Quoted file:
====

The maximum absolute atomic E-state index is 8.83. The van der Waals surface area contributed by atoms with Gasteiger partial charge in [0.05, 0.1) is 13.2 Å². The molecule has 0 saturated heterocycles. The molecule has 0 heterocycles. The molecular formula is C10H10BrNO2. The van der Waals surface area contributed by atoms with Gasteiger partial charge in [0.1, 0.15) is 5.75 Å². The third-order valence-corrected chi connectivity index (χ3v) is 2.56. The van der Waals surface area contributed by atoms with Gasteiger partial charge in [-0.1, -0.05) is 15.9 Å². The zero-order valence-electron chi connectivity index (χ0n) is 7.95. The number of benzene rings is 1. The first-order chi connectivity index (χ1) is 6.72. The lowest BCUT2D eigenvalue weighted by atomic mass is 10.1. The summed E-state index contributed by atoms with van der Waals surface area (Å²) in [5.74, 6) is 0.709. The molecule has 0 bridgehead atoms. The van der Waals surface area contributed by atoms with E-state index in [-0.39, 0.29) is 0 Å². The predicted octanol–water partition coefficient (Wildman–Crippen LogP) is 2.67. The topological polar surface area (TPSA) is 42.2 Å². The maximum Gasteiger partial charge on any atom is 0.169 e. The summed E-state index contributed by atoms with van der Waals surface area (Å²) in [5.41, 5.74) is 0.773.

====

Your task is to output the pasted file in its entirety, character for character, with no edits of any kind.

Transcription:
The maximum absolute atomic E-state index is 8.83. The van der Waals surface area contributed by atoms with Gasteiger partial charge in [0.05, 0.1) is 13.2 Å². The molecule has 0 saturated heterocycles. The molecule has 0 heterocycles. The molecular formula is C10H10BrNO2. The van der Waals surface area contributed by atoms with Gasteiger partial charge in [0.1, 0.15) is 5.75 Å². The third-order valence-corrected chi connectivity index (χ3v) is 2.56. The van der Waals surface area contributed by atoms with Gasteiger partial charge in [-0.1, -0.05) is 15.9 Å². The zero-order valence-electron chi connectivity index (χ0n) is 7.95. The number of benzene rings is 1. The first-order chi connectivity index (χ1) is 6.72. The lowest BCUT2D eigenvalue weighted by atomic mass is 10.1. The summed E-state index contributed by atoms with van der Waals surface area (Å²) in [5.74, 6) is 0.709. The molecule has 0 bridgehead atoms. The van der Waals surface area contributed by atoms with E-state index in [-0.39, 0.29) is 0 Å². The predicted octanol–water partition coefficient (Wildman–Crippen LogP) is 2.67. The topological polar surface area (TPSA) is 42.2 Å². The maximum Gasteiger partial charge on any atom is 0.169 e. The summed E-state index contributed by atoms with van der Waals surface area (Å²) in [5.41, 5.74) is 0.773.